Counties across North Carolina are facing difficult choices including the loss of money for subsidized child care, for feeding and nutrition programs for babies and their mothers, for child protection programs, and for money to pay social workers, officials said. “There are kids who are losing their child care today in counties,” said Sherry Bradsher, deputy secretary of the Department of Health and Human Services.

But as state officials blamed Washington for the fraying social safety net, Democrats questioned why North Carolina has been so quick to cut off access to federal dollars. Read more here.

SHUTDOWN POLITICS CATCHES ELLMERS, PITTENGER IN THE MIDDLE: In the fight over the government shutdown, two North Carolina members of Congress have found themselves caught in the middle.

U.S. Reps. Renee Ellmers and Robert Pittenger, both Republicans, predicted the current political and fiscal mess and tried to tell their constituents that defunding the health care law by halting government operations was a bad idea. But then they voted for the shutdown anyway, facing intense pressure from conservative groups.

More than two weeks into the shutdown, few places exemplify the growing divide between House and Senate Republicans over strategy more than North Carolina, where diverse viewpoints and redistricting have intensified competing pressures on lawmakers. Read more here.

SUPREME COURT CONSIDERS EDUCATION FUNDING: North Carolina’s highest court heard arguments Tuesday about the state’s promise of prekindergarten for tens of thousands of children living in poverty.

At issue is whether legislative cuts to the publicly funded pre-K program ran afoul of the state’s previous commitment to provide preschool for children at risk of failure in school.

The pre-K program, previously known as More at Four, was created in 2004 as a state response to court rulings in the long-running Leandro school quality lawsuit brought by poor counties. In the 19-year-old case, courts found that there is a constitutional right for all children to have a “sound, basic education.”

Tuesday’s oral arguments focused on whether the state has an obligation to provide public preschool to all low-income, at-risk North Carolina schoolchildren. For years, the state increased funding for the program, but in 2011, the legislature cut the program and placed limits on eligibility. Read more here.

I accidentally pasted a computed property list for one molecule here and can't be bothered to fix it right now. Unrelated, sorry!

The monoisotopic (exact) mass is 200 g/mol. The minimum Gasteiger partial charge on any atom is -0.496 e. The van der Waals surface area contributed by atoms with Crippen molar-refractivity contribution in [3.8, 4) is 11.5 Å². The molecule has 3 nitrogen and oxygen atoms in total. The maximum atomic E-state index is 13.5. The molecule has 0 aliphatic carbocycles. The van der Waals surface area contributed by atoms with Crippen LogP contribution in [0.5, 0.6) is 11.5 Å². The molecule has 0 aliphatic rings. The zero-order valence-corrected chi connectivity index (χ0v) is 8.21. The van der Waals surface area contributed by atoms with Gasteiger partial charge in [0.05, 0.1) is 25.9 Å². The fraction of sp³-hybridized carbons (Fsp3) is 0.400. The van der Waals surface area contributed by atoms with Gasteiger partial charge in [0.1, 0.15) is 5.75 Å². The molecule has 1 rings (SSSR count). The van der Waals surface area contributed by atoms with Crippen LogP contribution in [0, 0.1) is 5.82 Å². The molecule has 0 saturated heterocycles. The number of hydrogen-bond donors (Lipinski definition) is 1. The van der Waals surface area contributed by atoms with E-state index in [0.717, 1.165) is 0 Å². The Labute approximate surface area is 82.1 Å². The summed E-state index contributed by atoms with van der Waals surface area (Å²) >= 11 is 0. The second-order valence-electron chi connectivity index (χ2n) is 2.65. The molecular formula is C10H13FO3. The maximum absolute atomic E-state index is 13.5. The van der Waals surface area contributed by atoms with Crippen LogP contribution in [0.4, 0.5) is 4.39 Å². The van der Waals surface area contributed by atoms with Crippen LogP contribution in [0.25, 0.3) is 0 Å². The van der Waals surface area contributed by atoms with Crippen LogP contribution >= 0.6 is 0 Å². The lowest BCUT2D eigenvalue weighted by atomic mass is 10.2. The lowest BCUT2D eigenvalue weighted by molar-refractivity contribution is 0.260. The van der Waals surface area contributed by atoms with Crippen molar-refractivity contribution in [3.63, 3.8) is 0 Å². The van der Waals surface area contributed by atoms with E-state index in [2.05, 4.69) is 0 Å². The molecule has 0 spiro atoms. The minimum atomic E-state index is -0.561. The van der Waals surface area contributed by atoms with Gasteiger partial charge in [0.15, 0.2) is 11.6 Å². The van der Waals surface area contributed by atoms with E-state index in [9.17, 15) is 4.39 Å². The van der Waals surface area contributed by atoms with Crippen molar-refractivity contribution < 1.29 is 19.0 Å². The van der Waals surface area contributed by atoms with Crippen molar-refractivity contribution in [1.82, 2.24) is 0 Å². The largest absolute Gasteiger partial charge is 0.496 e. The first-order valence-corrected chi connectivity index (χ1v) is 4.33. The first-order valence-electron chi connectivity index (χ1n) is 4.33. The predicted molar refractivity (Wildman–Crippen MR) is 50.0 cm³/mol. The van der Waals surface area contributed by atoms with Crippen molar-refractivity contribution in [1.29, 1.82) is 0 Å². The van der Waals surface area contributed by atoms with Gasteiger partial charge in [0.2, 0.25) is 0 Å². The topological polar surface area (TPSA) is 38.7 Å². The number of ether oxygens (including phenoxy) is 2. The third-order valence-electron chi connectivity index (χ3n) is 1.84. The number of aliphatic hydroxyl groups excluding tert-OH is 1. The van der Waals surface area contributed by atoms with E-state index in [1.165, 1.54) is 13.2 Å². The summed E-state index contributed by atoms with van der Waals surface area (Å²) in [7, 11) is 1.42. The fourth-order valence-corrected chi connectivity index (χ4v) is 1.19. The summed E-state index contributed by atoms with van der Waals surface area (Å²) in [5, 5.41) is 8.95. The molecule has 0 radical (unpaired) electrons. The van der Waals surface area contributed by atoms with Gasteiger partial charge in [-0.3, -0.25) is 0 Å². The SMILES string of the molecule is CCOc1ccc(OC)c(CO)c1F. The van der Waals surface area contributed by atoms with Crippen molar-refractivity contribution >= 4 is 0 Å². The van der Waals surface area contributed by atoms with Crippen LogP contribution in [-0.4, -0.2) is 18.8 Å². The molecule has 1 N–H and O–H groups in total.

McCRORY’s HOME COUNTY WANTS HIM TO REVERSE COURSE ON MEDICAID EXPANSION: Mecklenburg County commissioners passed a resolution Tuesday urging state lawmakers to reconsider turning down billions in federal money that would expand Medicaid coverage to 500,000 uninsured North Carolinians.

The resolution, approved 6-3 along party lines, urges Gov. Pat McCrory to call the General Assembly into a special session to reverse its previous decision and expand the state’s Medicaid coverage as part of the Affordable Care Act. Read more here.

McCRORY ON OFFSHORE DRILLING: The Biloxi, Miss., newspaper on the energy conference Gov. Pat McCrory attended -- “McCrory said he favors looking into such options as offshore drilling, not only because of the energy impact, but because of the economical impact. "This isn't a partisan issue or a political issue," he said. "It's a jobs issue." Read more here.

APODACA GETS A CHALLENGER: From the Hendersonville Lightning: “Henderson County School Board member Rick Wood said today he is running against state Sen. Tom Apodaca in an effort to turn around what he called the Legislature's "race to the bottom" in education funding.

“Wood, a Democrat, said Monday he is running "basically as a result of the legislation from the North Carolina General Assembly, especially as it relates to education and some of the other things that relate to voter suppression." Apodaca, who is a member of the leadership as the Senate Rules Committee chairman, said he welcomed an opponent.” Read more here.

LOCAL JOB RECRUITERS’ FUTURE REMAINS UNKNOWN: The fate of local job-recruitment agencies such as the Charlotte Regional Partnership remains “an open question” as North Carolina moves to a statewide economic development strategy, a key official told Charlotte business leaders Tuesday morning.

John Lassiter, chairman of the N.C. Economic Development Board, told a crowd at the Charlotte Chamber’s quarterly economic development breakfast that Gov. Pat McCrory’s effort to refocus job recruitment efforts under a single statewide public-private agency is moving ahead, with a completed plan expected to roll out in January.

Many have questioned what that will mean for the seven existing smaller partnerships that currently serve different regions of the state. Read more here.

ALLEGED MASTERMIND OF FLORIDA GAMBLING RING CONVICTED: Jacksonville attorney Kelly Mathis was found guilty on 103 counts in the sweepstakes scandal that involved Chase Burns, a prolific North Carolina political donor to lawmakers and Gov. Pat McCrory. Burns cooperated with prosecutors and received a deal for his help. He pleaded no contest to two felony charges of assisting in the operation of an illegal lottery, the Florida Times-Union reports. Read more here.

TOOBIN SAYS NC IS ‘Biggest political story in the United States:’ CNN analyst Jeffrey Toobin, speaking at UNCC’s Center City campus, praised the University of North Carolina system as the envy of the nation. He said the state legislature’s sharp turn to the right this year “is the biggest political story in the United States,” but not for the best of reasons.

“Overnight,” he said, “North Carolina turned into Mississippi.” Read more here.